Higher ed has always operated in a very cyclical nature. If we look at historical movements on college campuses, including protests in favor of desegregation in the 1960s, higher ed has always been far more reactionary than proactive. For example, following the protest at the University of Missouri (Mizzou) in 2015, thousands of students at colleges and universities across the U.S protested in solidarity with the students at Mizzou. Their efforts were met with widespread participation from their student body, and undoubtedly the ear of administration. However, like every student action in higher education—especially when these movements carry such strong voices of marginalized groups—most administrators moved on once summer came and once students became alumni.
This is to say that higher ed cannot keep its promises, especially when that promise is to BIPOC (Black, Indigenous, People of Color) students.
Last year, even as the world was shaken with a global health pandemic, and colleges and universities were forced to develop sustainable programs for distance learning, BIPOC students, and arguably everyone, experienced another pandemic: the inhumane and cruel loss of Black lives.
It should not go unnoticed that as the world experienced so much loss from COVID-19, BIPOC people were experiencing a very grey world. I recall reading about the deaths of George Floyd, Breonna Taylor, Ahmaud Arbery, Donald Ward, Phillip Jackson and the countless other lives lost to police brutality. As the eyes of the world opened to police brutality, no doubt made more clear by the isolation of the pandemic, BIPOC students were forced to experience a second pandemic as spectacles to onlooking eyes.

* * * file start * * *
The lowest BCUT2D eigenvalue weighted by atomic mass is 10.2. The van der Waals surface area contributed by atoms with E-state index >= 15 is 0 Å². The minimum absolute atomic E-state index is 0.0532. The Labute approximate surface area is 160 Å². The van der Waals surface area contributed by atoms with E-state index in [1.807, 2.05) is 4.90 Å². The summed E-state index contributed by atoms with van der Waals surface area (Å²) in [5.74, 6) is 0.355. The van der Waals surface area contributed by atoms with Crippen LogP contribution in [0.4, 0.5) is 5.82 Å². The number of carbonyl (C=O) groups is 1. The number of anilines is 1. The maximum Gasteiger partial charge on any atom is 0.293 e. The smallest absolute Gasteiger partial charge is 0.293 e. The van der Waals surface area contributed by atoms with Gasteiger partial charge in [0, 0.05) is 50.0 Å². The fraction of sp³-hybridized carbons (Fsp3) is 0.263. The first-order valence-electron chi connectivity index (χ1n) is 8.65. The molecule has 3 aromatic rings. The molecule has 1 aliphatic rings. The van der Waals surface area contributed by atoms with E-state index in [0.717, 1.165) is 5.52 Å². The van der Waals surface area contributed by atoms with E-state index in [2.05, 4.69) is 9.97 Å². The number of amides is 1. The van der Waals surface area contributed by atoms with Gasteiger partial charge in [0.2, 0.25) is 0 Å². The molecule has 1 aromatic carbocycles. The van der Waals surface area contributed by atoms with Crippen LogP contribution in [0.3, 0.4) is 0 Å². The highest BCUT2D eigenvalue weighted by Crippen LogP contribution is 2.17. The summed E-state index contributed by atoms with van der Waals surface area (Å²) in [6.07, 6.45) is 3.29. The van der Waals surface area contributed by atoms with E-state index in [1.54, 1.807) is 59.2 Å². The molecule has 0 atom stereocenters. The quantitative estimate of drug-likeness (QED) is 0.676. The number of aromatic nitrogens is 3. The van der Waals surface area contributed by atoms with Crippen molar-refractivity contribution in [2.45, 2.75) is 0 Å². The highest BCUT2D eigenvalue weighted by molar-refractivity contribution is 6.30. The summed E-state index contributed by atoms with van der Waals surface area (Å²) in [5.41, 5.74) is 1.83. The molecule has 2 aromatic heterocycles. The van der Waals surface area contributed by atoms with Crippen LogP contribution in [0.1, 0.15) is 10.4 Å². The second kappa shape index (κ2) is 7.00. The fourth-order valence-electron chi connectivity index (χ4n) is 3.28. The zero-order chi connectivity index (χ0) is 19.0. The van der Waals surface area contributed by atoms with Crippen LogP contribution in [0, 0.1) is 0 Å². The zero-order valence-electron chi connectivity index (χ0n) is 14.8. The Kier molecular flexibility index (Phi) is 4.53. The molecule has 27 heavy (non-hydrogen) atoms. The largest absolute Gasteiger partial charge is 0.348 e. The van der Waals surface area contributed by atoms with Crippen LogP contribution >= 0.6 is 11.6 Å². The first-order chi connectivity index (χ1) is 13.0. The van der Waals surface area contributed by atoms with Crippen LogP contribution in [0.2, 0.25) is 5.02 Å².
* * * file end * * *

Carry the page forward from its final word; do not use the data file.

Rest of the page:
Grief became performative, and performing this grief became a determinant of how “woke” an individual was. People would post Black boxes to show their support of the movement, reposting traumatic videos of people dying as a way of showing how “educated about the movement” a person was, and for institutions, how woke they were by drafting a politically correct response to these senseless deaths and pledging to establish an “antiracist” campus. But can any institution say they actually did this?
In fact, some universities fall back on the idea of free speech, academic freedom and the protections of tenure as the reason that even the most bigoted professors are still safe within the solid structure of college campuses. I’m not saying you can teach people how to be consistently antiracist. I’m saying that being committed to antiracism is inherently fostering a space where all students can feel welcomed. And establishing practices and policies can support those previously and currently excluded and oppressed from institutions of higher education. The hard part for an institution is committing to these same values in every aspect of its work. I think if anyone digs deep enough, they’ll find that very few schools have done substantive work to fulfill these promises for establishing antiracist campuses, and those that did start this work did so before too many Black Lives were lost.
The problem with making false promises, aside from the obvious disappointment from those who would benefit, is that so many people had to die for that promise to be made, and too many institutions can’t bother to actualize it.